Hydrate Formation: Considering the effects of Pressure, Temperature, Composition and Water
The main components in producing natural gas hydrate (whether for gas storage or for transportation), are water and natural gas, at low temperatures and high pressures. Each variable has a significant effect on the formation of gas hydrate. It is therefore critical to analyze the effect of each variable on hydrate formation to ascertain the best conditions required for a successful gas hydrate formation process.
This research evaluates the effect of these critical elements: temperature, pressure, gas composition, and water upon gas hydrate formation. This paper summarizes the findings of a sensitivity analysis using varying natural gas compositions. Results show that the composition of the natural gas can affect the temperature and pressure required for formation of the hydrate. Even more significant is the effect of impurities in the natural gas on the pressure temperature (PT) curves of the hydrate. Carbon dioxide, hydrogen sulfide and nitrogen are the main impurities in natural gas affecting the hydrate formation. At a particular temperature, nitrogen increases the required hydrate formation pressure while both carbon dioxide and hydrogen sulfide lower the required hydrate formation pressure.
The quantity of water required for hydrate formation is an important variable in the process. The water to gas ratio vary depending on the composition of the natural gas and the pressure. Generally the mole ratio of water to natural gas is about 6:1; however, to achieve maximum hydrate formation an incremental increase in water or pressure may be required. This is an interesting trade-off between additional water and additional pressure in obtaining maximum volume of hydrate and is shown in this analysis.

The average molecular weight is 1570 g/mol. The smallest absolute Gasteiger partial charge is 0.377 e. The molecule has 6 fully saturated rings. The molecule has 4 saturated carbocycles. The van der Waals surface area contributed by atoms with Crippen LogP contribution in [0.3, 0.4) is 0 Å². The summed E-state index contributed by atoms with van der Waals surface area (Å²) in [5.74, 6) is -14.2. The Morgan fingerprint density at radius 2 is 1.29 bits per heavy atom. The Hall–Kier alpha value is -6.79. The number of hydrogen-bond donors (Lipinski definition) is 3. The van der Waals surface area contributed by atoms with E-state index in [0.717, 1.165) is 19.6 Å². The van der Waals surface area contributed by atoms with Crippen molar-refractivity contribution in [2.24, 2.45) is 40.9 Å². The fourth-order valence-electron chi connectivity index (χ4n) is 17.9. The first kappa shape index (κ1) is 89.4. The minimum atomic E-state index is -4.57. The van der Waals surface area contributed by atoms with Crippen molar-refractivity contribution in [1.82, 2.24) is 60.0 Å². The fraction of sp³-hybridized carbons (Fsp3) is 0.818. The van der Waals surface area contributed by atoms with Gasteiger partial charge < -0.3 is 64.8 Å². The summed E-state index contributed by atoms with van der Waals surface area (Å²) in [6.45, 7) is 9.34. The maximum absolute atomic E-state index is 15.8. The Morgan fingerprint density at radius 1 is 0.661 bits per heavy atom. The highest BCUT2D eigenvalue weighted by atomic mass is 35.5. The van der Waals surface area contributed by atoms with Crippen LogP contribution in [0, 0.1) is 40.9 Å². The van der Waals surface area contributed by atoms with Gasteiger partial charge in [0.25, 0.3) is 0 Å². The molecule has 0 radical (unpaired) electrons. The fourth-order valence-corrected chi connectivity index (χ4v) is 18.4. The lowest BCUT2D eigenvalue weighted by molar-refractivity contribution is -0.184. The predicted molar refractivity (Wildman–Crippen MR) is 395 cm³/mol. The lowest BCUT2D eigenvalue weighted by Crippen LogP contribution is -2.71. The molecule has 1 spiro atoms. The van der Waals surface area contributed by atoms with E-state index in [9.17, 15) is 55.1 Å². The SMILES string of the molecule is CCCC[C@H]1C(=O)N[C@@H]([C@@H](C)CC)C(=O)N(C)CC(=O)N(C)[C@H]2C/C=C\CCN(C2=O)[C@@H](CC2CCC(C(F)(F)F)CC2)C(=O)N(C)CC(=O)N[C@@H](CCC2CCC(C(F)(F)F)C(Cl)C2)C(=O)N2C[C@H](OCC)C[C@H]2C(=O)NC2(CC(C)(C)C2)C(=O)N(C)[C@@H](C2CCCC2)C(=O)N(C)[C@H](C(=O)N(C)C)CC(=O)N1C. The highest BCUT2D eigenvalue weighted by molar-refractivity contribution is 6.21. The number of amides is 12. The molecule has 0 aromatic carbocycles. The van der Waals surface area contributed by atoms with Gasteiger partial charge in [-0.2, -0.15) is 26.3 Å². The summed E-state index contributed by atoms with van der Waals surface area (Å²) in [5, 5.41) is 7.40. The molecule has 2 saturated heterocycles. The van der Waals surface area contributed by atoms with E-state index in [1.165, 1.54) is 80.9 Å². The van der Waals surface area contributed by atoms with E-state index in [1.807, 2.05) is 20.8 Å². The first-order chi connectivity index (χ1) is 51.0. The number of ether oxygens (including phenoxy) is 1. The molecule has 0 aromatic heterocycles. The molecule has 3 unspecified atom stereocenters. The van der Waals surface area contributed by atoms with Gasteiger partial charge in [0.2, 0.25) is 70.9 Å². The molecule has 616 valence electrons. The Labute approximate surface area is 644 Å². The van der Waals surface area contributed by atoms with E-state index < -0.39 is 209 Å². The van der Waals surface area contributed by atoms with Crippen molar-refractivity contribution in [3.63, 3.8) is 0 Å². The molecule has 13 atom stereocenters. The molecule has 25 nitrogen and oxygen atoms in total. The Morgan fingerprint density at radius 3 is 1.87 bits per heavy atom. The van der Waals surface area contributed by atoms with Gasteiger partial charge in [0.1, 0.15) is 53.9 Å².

Key words: Hydrate formation; Temperature; Pressure; Gas composition; Water
 Ministry of Energy and Energy, Trinidad (2007). Resource Management Report.
 Calsep (2008). PVTSim Software (18th ed.).
 Masoudi, R., & Tohidi, B. (2005). Gas Hydrate Production Technology for Natural Gas Storage and Transportation and CO2 Sequestration. In Proceedings of the SPE Middle East Oil & Gas Show and Conference, Bahrain, 12-15 March 2005.
 Gudmundsson, J., Andersson, V., Levik, O., & Parlaktuna, M.H. (1998). Concept for Capturing Associated Gas. In Proceedings of the SPE European Petroleum Conference held in Hague, Netherlands, 20-22 October 1998.
 Gudmundsson, J., Parlaktuna, M., & Khokhar, A.A. (1994). Storing Natural Gas as a Frozen Hydrate. SPE Production & Facilities, 9(1), 69-73.
 Makogon, Y., & Holditch, S. (2002). Gas Hydrate as a Resource and a Mechanism for Transmission. In Proceedings of the SPE Annual Technical Conference and Exhibition, San Antonio, Texas, 29 September-2 October 2002.
 Makogon, Y. (1981). Hydrates of Natural Gas. Tulsa: Penn Well Pub. Co.
 Makogon, Y. (1997). Hydrates of Hydrocarbon. Tulsa: Penn Well Pub. Co.
 Sloan, E.D. (1997). Clathrate Hydrate of Natural Gas. New York: Marcel Dekker.
 Okutani, K., Kuwabara, Y., & Mori, Y. (2008). Surfactant Effects on Hydrate Formation in an Unstirred Gas/Liquid System: An Experimental Study Using Methane and Sodium Alkyl Sulfates. Chemical Engineering Science, 63, 183-194.
- There are currently no refbacks.
If you have already registered in Journal A and plan to submit article(s) to Journal B, please click the CATEGORIES, or JOURNALS A-Z on the right side of the "HOME".
We only use three mailboxes as follows to deal with issues about paper acceptance, payment and submission of electronic versions of our journals to databases: firstname.lastname@example.org; email@example.com; firstname.lastname@example.org
Copyright © 2010 Canadian Research & Development Centre of Sciences and Cultures
Address: 730, 77e AV, Laval, Quebec, H7V 4A8, Canada
Telephone: 1-514-558 6138